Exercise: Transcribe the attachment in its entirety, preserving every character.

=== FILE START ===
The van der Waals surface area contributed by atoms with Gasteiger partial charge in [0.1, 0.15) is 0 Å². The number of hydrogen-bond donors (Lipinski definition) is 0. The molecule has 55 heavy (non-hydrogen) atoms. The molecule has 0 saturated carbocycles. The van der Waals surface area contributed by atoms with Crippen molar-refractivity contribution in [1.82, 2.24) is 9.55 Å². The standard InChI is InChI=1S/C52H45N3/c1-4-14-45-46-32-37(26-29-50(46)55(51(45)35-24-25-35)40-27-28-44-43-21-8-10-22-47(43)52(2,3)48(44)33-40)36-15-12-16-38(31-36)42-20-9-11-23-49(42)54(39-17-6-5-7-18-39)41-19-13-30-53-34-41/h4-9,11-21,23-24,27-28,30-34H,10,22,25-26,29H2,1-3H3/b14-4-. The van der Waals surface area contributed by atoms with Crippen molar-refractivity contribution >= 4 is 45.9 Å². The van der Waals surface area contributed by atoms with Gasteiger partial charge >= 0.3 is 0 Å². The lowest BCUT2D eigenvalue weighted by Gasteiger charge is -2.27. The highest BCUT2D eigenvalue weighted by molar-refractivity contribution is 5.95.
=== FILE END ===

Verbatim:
The van der Waals surface area contributed by atoms with Gasteiger partial charge in [0.1, 0.15) is 0 Å². The number of hydrogen-bond donors (Lipinski definition) is 0. The molecule has 55 heavy (non-hydrogen) atoms. The molecule has 0 saturated carbocycles. The van der Waals surface area contributed by atoms with Crippen molar-refractivity contribution in [1.82, 2.24) is 9.55 Å². The standard InChI is InChI=1S/C52H45N3/c1-4-14-45-46-32-37(26-29-50(46)55(51(45)35-24-25-35)40-27-28-44-43-21-8-10-22-47(43)52(2,3)48(44)33-40)36-15-12-16-38(31-36)42-20-9-11-23-49(42)54(39-17-6-5-7-18-39)41-19-13-30-53-34-41/h4-9,11-21,23-24,27-28,30-34H,10,22,25-26,29H2,1-3H3/b14-4-. The van der Waals surface area contributed by atoms with Crippen molar-refractivity contribution >= 4 is 45.9 Å². The van der Waals surface area contributed by atoms with Gasteiger partial charge >= 0.3 is 0 Å². The lowest BCUT2D eigenvalue weighted by Gasteiger charge is -2.27. The highest BCUT2D eigenvalue weighted by molar-refractivity contribution is 5.95.